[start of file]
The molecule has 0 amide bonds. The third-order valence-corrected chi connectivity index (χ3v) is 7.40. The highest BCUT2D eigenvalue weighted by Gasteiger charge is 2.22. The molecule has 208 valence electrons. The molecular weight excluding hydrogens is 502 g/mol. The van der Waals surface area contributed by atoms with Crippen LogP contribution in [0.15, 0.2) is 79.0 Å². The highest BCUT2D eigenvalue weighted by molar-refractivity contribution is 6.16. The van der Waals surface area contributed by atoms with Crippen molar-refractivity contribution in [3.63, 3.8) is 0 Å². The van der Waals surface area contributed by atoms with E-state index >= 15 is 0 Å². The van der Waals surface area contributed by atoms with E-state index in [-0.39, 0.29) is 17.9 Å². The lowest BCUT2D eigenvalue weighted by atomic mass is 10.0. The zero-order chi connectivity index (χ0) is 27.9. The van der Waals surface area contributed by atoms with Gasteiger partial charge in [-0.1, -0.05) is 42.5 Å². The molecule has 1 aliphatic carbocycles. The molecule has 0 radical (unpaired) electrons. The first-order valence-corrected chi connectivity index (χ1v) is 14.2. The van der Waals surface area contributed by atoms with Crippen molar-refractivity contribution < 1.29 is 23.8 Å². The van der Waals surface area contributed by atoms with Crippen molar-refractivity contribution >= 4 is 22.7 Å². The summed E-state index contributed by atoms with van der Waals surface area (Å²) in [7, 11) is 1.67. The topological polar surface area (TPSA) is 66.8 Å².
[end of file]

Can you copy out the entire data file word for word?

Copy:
The molecule has 0 amide bonds. The third-order valence-corrected chi connectivity index (χ3v) is 7.40. The highest BCUT2D eigenvalue weighted by Gasteiger charge is 2.22. The molecule has 208 valence electrons. The molecular weight excluding hydrogens is 502 g/mol. The van der Waals surface area contributed by atoms with Crippen LogP contribution in [0.15, 0.2) is 79.0 Å². The highest BCUT2D eigenvalue weighted by molar-refractivity contribution is 6.16. The van der Waals surface area contributed by atoms with Crippen molar-refractivity contribution in [3.63, 3.8) is 0 Å². The van der Waals surface area contributed by atoms with E-state index >= 15 is 0 Å². The van der Waals surface area contributed by atoms with E-state index in [-0.39, 0.29) is 17.9 Å². The lowest BCUT2D eigenvalue weighted by atomic mass is 10.0. The zero-order chi connectivity index (χ0) is 27.9. The van der Waals surface area contributed by atoms with Gasteiger partial charge in [-0.1, -0.05) is 42.5 Å². The molecule has 1 aliphatic carbocycles. The molecule has 0 radical (unpaired) electrons. The first-order valence-corrected chi connectivity index (χ1v) is 14.2. The van der Waals surface area contributed by atoms with Crippen molar-refractivity contribution < 1.29 is 23.8 Å². The van der Waals surface area contributed by atoms with Crippen molar-refractivity contribution >= 4 is 22.7 Å². The summed E-state index contributed by atoms with van der Waals surface area (Å²) in [7, 11) is 1.67. The topological polar surface area (TPSA) is 66.8 Å².